This revolutionary experience for black techies fosters conversations ranging from how to raise venture funding to how to conduct user design workshops and growth hacking best practices. The conference also includes three full days of speakers and showcases of the latest technologies from the hottest startups in the country. Even more, top black early stage startups have the opportunity to pitch their ideas and compete for the highly coveted AfroTech Cup and win $10,000 in prize money.

When I arrived in Oakland for the conference, I had a sense that I was about to bear witness to a one-of-a-kind experience, and it did not disappoint. With well-known celebrities like media personality Charlamagne tha God, political strategist Angela Rye, and comedian and venture capitalist Hannibal Buress participating in fireside chats, I knew this wasn’t a run-of-the-mill career conference. For first time attendees like myself, the schedule of 60 breakout sessions and 100 corporate sponsor presentations could be overwhelming, but the conference offered three career tracks (leadership, entrepreneurship, and engineering/design) for attendees to focus their experience. During my time, I was able to attend breakout sessions ranging in topic focus from “Utilizing Technology to Protect Bodily Autonomy” hosted by Planned Parenthood to “From Seed to Series A” led by VC firm Precursor Ventures.

Mandela SH Dixon, CEO of Founder Gym, spoke extensively about the overarching topic of the conference: the issue of funding disparities for companies founded by people of color. In fact, the funding landscape for minority and women-owned startups continues to be a dismal one, with just 1 percent of venture-backed founders being black and 1.8 percent being Latino. Women-founded startups receive only 9 percent of investments, while the largest portion of startup funding still goes to white (77.1 percent) and Asian founders (17.7 percent) regardless of gender. Dixon offered tips on how to secure the money needed to launch a business when personal finances are the main concern. She offered that “Success is in the follow through,” and that even in the face of racial and gender-specific barriers, the most successful founders of color are those who have found a way to stand out.

The career expo floor was filled to capacity with recruiters, hiring managers, and eager job seekers looking to change the composition of Silicon Valley. The most successful applicants secured on-the-spot interviews and job offers or invitations to company networking receptions held at night. But the networking didn’t stop there—it continued on with marquee night events hosted by Apple, Twitter, Adobe, and Kapor Capital.

I left the conference with new professional connections, potential business collaborators, and a renewed sense of purpose to do my part in changing the narrative for underrepresented minority groups in pursuit of futures in tech entrepreneurship. I know now that what happens at AfroTech is one-of-a-kind, and everyone who believes in supporting the collective power of entrepreneurs of color should be in attendance. Support from the Ain Center has been instrumental, and I hope to continue to share my AfroTech experience and lead a trip to next year’s conference for University of Rochester students will the same goals in mind.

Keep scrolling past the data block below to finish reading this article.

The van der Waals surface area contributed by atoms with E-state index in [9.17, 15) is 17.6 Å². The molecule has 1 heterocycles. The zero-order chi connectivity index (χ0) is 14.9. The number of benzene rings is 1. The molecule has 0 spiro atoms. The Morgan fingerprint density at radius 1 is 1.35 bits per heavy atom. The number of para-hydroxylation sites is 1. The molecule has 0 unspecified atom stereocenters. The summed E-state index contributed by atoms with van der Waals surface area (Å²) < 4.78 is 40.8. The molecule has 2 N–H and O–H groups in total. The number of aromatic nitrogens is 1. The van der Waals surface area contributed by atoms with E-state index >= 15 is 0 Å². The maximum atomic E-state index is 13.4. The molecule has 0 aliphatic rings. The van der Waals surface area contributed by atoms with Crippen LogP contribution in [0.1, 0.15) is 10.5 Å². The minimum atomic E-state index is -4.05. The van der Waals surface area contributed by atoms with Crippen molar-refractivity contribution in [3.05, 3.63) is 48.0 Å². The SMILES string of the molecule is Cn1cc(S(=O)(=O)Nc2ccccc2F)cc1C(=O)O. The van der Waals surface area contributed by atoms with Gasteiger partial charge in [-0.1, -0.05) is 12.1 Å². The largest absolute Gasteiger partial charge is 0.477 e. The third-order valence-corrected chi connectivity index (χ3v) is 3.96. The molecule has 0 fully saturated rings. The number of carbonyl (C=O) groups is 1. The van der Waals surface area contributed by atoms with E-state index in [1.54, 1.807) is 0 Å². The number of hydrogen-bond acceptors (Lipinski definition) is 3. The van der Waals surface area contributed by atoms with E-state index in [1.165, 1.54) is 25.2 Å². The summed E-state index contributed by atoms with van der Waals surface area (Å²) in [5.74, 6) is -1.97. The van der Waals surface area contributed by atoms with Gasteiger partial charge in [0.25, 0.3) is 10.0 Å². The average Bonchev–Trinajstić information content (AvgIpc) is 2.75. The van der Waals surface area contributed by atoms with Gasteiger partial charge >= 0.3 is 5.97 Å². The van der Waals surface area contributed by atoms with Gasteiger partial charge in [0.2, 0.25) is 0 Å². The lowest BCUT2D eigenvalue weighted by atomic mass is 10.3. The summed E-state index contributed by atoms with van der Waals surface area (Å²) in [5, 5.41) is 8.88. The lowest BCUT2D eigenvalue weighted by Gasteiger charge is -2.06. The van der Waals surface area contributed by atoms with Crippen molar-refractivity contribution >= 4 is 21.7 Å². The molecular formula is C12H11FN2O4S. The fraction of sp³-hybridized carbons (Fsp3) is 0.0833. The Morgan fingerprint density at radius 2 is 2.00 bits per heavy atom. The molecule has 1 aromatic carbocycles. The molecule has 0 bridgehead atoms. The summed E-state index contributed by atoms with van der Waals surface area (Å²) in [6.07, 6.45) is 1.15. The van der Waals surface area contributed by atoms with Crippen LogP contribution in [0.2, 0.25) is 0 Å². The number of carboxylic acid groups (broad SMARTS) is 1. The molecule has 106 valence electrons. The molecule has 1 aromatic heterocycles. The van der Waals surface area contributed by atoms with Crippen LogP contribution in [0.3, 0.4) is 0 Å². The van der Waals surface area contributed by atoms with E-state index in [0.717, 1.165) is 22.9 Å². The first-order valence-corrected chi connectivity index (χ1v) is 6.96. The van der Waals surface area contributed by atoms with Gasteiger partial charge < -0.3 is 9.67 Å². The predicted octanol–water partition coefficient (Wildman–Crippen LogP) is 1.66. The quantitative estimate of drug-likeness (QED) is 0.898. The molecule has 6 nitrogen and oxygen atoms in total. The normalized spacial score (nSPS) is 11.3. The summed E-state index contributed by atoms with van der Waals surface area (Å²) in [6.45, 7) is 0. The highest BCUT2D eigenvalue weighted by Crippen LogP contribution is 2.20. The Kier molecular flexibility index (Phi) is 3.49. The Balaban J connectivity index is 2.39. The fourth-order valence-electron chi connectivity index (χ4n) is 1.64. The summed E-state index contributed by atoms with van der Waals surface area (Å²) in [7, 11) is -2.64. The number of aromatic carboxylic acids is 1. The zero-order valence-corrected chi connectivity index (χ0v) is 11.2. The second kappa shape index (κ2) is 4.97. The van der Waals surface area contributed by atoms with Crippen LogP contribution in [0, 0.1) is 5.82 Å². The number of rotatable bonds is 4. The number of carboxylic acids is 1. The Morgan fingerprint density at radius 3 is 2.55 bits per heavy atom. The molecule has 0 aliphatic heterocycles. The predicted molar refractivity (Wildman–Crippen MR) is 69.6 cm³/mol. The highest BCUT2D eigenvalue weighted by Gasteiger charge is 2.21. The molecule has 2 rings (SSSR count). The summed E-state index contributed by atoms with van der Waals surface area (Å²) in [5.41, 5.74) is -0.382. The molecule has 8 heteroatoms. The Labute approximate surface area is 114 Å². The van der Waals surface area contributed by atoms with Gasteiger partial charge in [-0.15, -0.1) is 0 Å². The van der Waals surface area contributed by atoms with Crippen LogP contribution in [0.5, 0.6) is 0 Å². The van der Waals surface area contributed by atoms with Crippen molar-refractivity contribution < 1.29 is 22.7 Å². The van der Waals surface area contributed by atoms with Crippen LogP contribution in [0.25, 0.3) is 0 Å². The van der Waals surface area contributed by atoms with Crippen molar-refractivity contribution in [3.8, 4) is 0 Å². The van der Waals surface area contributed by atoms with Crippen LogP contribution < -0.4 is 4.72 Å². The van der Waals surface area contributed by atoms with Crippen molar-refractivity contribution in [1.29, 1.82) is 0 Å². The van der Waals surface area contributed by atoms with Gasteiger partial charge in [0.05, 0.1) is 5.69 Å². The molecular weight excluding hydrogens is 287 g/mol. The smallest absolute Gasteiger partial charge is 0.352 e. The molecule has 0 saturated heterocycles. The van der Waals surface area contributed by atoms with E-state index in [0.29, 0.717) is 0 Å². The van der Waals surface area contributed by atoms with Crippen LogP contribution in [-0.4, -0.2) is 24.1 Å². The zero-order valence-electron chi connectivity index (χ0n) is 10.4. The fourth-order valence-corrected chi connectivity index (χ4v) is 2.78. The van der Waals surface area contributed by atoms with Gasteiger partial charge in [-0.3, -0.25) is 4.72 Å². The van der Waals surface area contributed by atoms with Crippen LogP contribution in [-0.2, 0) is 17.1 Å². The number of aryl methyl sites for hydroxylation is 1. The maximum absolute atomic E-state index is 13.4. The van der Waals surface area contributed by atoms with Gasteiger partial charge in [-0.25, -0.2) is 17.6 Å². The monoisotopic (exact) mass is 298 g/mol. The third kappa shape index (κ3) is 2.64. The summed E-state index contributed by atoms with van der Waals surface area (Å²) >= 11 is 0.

If you’re interested in participating in the conference next year, head over to AfroTech StartUp Database to be considered for speaking engagements, pitch competitions, and angel investments from the AfroTech network.

New on Simon Bizcast: The Consortium at Simon and MBA Class of 2019 Employment Outcomes

SimonBizcast_podcast_logo_MR1_LightIf you’re looking to learn more about the Simon MBA program, check out the latest episodes of Simon Bizcast! 

On this week’s episodeRebekah Lewin, assistant dean of admissions and financial aid, is joined by Angela Petrucco, assistant dean of career management and corporate engagement, to discuss career outcomes for Simon’s MBA Class of 2019. In addition, Angela provides some insight into in-progress results for the Class of 2020, how the internship search is going for the MBA Class of 2021, and her best advice for what prospective or admitted students can do before beginning the MBA to position themselves for career success.

In another recent episodeJulie Sadwick, senior associate director of admissions, sits down for a discussion with several MBA students who are members of The Consortium. The group reflects on the application process, the moment they received their Simon acceptance, their experience at The Consortium’s Orientation Program (OP), what they like most about Rochester, and more!

Panelists include:
Moderator: Chey Savoy ’21 (MBA)
Juceliz Batista ’21 (MBA)
Kitenge Ngongo ’21 (MBA)
Crystal Thompson ’20 (MBA)

It’s not too late to become a member of The Consortium for 2020—contact us at admissions@simon.rochester.edu to learn more.

Check out past episodes of Simon Bizcast on our website, and stay up to date on new episodes by subscribing: search for “Simon Bizcast” in iTunes, Google Play, or Spotify.

Happy listening!